A low carbohydrate diet (LCD), with some staple food being replaced with nuts, has been shown to reduce weight, improve blood glucose, and regulate blood lipid in patients with type 2 diabetes mellitus (T2DM). These nuts include tree nuts and ground nuts. Tree nut consumption is associated with improved cardio-vascular and inflammatory parameters. However, the consumption of tree nuts is difficult to promote in patients with diabetes because of their high cost. As the main ground nut, peanuts contain a large number of beneficial nutrients, are widely planted, and are affordable for most patients. However, whether peanuts and tree nuts in combination with LCD have similar benefits in patients with T2DM remains unknown; although almonds are the most consumed and studied tree nut. This study sought to compare the effect of peanuts and almonds, incorporated into a LCD, on cardio-metabolic and inflammatory measures in patients with T2DM. Of the 32 T2DM patients that were recruited, 17 were randomly allocated to the Peanut group (n
= 17) and 15 to the Almond group (n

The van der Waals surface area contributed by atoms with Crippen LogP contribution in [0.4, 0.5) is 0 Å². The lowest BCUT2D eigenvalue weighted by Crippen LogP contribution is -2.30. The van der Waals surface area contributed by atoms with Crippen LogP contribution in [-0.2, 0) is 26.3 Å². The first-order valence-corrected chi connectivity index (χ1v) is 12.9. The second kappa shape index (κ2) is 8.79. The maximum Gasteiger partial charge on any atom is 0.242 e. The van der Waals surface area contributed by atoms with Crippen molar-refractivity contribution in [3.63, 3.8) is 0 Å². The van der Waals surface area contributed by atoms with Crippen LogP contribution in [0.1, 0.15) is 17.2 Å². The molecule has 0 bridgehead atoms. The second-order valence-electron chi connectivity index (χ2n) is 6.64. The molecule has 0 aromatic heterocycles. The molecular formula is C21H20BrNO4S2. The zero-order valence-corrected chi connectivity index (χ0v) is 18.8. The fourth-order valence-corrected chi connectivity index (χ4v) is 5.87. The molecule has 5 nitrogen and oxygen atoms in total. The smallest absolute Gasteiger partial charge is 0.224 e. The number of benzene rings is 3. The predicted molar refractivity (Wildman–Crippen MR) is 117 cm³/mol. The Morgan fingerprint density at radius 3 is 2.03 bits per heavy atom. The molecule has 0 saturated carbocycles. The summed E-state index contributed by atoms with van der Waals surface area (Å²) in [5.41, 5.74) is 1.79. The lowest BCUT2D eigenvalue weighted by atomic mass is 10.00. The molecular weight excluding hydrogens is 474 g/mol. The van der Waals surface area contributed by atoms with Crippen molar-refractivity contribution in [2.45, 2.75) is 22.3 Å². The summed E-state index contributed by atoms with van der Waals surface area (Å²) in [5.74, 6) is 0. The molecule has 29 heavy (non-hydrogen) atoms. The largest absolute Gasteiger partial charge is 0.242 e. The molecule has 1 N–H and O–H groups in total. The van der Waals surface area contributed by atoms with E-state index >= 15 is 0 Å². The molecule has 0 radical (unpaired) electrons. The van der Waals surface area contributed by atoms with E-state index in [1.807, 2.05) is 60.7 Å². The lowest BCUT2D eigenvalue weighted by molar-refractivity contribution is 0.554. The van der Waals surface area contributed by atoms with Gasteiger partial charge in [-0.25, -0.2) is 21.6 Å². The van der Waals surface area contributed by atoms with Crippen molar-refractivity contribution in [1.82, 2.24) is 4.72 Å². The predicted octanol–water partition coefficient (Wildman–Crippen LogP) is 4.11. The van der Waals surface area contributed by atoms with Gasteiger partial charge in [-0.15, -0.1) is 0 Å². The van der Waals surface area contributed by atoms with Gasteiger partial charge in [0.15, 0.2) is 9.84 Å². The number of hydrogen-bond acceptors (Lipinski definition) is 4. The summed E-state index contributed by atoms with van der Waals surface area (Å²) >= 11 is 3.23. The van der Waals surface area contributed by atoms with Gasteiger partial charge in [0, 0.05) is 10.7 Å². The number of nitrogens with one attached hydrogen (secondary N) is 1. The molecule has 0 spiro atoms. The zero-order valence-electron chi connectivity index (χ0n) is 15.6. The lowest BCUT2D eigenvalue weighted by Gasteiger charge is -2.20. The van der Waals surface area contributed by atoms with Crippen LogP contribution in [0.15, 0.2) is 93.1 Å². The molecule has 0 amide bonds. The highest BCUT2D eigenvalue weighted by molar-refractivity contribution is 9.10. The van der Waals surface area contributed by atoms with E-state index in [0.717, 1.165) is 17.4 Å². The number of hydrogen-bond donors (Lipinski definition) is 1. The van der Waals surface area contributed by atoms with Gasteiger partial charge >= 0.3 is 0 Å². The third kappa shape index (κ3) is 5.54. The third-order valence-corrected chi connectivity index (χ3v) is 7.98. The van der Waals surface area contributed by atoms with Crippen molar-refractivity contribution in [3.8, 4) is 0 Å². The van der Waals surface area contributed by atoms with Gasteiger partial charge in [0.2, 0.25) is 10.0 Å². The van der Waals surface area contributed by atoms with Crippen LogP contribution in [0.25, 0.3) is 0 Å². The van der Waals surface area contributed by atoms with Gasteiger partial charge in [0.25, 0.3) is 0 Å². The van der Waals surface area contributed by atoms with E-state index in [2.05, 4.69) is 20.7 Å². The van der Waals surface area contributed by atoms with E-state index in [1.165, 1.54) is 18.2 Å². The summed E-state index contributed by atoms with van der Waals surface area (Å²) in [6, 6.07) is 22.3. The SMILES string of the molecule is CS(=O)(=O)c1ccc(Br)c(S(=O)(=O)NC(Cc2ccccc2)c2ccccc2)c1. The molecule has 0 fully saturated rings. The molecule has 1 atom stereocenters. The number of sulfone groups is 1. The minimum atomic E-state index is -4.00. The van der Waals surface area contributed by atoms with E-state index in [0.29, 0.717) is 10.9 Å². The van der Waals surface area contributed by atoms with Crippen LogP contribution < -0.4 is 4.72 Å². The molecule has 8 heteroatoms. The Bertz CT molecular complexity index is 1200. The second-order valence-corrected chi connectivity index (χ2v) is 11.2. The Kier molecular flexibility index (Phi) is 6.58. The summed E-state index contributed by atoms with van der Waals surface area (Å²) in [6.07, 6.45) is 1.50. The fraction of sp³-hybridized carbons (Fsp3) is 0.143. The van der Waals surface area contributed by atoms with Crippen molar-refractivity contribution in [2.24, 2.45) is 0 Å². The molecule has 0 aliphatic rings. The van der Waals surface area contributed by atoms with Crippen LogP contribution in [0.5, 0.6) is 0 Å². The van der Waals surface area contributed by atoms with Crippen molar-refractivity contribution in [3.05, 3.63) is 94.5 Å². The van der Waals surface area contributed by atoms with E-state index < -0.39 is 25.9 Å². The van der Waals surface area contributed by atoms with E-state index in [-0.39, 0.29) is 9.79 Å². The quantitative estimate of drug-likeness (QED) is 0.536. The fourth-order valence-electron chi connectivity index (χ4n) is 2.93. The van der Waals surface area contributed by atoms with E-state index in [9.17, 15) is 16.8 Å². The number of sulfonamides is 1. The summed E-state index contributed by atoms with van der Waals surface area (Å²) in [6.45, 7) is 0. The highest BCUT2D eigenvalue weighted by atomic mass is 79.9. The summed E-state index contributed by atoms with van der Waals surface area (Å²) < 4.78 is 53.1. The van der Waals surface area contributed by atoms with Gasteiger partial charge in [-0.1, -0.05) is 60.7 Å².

= 15) in a parallel design. The patients consumed a LCD with part of the starchy staple food being replaced with peanuts (Peanut group) or almonds (Almond group). The follow-up duration was three months. The indicators for glycemic control, other cardio-metabolic, and inflammatory parameters were collected and compared between the two groups. Twenty-five patients completed the study. There were no significant differences in the self-reported dietary compliance between the two groups. Compared with the baseline, the fasting blood glucose (FBG) and postprandial 2-h blood glucose (PPG) decreased in both the Peanut and Almond groups (p
< 0.05). After the intervention, no statistically significant differences were found between the Peanut group and the Almond group with respect to the FBG and PPG levels. A decrease in the glycated hemoglobin A1c (HbA1c) level from the baseline in the Almond group was found (p
< 0.05). However, no significant difference was found between the two groups with respect to the HbA1c level at the third month. The peanut and almond consumption did not increase the body mass index (BMI) and had no effect on the blood lipid profile or interleukin-6 (IL-6).In conclusion, incorporated into a LCD, almonds and peanuts have a similar effect on improving fasting and postprandial blood glucose among patients with T2DM. However, more studies are required to fully establish the effect of almond on the improvement of HbA1c.
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